Dems share personal gun violence horror stories to reflect anxiety in Black communities

“It is the single largest factor in death for young Black men and the second highest for Black women,” said U.S. Rep. Steven Horsford, D-Nev.

March For Our Lives protest,
Protesters participates in March For Our Lives II to protest against gun violence on June 11, 2022 in Los Angeles, California. Gun reform advocates in hundreds of communities across the U.S. took to the streets today in the wake of the shootings in Uvalde, Texas and Buffalo, New York. The March For Our Lives movement was spurred by the shooting at Marjory Stoneman Douglas High School in Parkland, Florida, in 2018. (Photo by Sarah Morris/Getty Images)

Gun violence is the leading cause of death for children in the United States and is particularly harming Black and brown communities. Democrats in Congress say they are working to combat that.

U.S. Rep. Steven Horsford, D-Nev., told theGrio that gun violence is a “true epidemic” in the U.S. that “disproportionately impacts Black people.” He declared, “It is the single largest factor in death for young Black men and the second highest for Black women.”

The Congressional Black Caucus (CBC) said that finding a solution to curbing gun violence should be taken seriously.

On Thursday, U.S. Rep. Robin Kelly, D-Ill., held a gun prevention press conference with fellow House Democrats U.S. Reps. Maxwell Frost, D-Fla., Mike Thompson, D-Calif., and Horsford. Also in attendance were Gregory Jackson Jr., deputy director for the White House Office of Gun Violence Prevention, members of Moms Demand Action for Gun Sense in America, and members of Brady: United Against Gun Violence.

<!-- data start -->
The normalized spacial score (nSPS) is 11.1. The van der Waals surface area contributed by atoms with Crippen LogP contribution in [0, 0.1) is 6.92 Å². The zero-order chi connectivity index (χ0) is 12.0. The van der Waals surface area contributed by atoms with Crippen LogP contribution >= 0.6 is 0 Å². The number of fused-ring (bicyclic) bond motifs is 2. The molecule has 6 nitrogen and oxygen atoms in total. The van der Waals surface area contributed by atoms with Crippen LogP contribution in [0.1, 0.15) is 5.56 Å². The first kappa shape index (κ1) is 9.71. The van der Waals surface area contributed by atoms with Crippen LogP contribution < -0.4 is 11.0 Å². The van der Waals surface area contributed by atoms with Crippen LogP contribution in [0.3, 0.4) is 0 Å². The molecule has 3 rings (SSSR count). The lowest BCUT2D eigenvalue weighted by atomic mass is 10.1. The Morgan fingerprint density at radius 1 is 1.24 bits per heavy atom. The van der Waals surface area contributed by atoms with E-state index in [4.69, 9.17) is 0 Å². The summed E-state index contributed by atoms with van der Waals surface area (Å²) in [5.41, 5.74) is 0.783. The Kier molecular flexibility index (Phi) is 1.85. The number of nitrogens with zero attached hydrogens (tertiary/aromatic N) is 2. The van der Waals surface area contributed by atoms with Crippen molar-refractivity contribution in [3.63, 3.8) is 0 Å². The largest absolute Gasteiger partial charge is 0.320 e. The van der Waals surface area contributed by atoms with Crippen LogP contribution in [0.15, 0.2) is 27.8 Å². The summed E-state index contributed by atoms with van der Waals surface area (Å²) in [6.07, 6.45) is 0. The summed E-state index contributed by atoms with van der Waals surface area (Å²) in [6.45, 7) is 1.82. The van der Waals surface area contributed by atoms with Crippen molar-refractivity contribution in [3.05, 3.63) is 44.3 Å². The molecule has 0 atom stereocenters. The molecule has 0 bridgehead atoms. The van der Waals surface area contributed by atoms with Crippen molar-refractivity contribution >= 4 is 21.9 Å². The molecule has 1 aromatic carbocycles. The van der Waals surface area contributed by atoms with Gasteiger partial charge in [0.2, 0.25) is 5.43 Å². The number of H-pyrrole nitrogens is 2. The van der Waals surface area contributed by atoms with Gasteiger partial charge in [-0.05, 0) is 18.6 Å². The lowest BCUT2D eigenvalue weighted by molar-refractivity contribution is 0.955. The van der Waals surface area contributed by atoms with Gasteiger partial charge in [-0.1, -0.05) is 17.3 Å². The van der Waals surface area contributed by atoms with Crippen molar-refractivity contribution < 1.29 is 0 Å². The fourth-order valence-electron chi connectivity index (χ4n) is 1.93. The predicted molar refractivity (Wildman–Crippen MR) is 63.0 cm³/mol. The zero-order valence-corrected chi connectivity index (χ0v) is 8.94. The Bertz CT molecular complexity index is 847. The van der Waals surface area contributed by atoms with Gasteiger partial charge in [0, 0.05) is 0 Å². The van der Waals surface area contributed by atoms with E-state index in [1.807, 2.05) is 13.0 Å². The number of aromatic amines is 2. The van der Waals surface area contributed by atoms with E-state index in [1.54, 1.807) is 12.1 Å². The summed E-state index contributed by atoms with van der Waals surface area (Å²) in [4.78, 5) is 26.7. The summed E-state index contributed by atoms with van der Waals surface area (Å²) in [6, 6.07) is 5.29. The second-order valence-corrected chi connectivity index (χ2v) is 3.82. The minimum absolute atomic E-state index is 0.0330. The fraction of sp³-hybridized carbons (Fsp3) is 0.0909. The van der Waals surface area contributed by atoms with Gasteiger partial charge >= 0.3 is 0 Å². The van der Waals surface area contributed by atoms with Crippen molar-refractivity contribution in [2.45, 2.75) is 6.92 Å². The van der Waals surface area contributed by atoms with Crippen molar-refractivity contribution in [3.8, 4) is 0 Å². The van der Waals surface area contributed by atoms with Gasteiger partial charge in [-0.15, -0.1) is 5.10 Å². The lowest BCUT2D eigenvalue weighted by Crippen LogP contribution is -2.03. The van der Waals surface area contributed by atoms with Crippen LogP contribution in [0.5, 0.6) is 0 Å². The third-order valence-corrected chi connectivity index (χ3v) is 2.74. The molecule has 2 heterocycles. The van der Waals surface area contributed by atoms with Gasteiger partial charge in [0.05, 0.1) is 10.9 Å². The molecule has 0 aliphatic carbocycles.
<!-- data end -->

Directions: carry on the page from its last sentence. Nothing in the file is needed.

During the conference, Rep. Kelly shared details about the newly-released “Kelly Report: A Vision for a Safer America,” which illustrates the social impact gun violence has on Americans, especially young children. The congresswoman found that children who witness gun violence often underperform in school and suffer from psychological issues that prevent their development.

The report also found communities that endure a high volume of gun violence experience trauma and post-traumatic stress disorder (PTSD), resulting in feeling hopeless, fear, numbness, and hypervigilance.

U.S. Rep. Robin Kelly (D-IL)
U.S. Rep. Robin Kelly (D-IL) listens during a news conference September 25, 2017 on Capitol Hill in Washington, DC. Reps Lewis was joined by Demetrius Nash, who took a walk from Chicago to Washington, to discuss gun violence. (Photo by Alex Wong/Getty Images)

Congressman Frost, the youngest member of Congress, told theGrio that the “Kelly Report” is a useful tool “to show members of Congress how Black and brown people are disproportionately impacted by gun violence.”

The report also lays out solutions to prevent further “bloodshed” in the U.S. due to gun violence, which includes passing laws that enforce comprehensive background checks if someone wants to obtain a firearm license, safe storage legislation, stronger domestic violence statutes, and the creation of community violence prevention programs.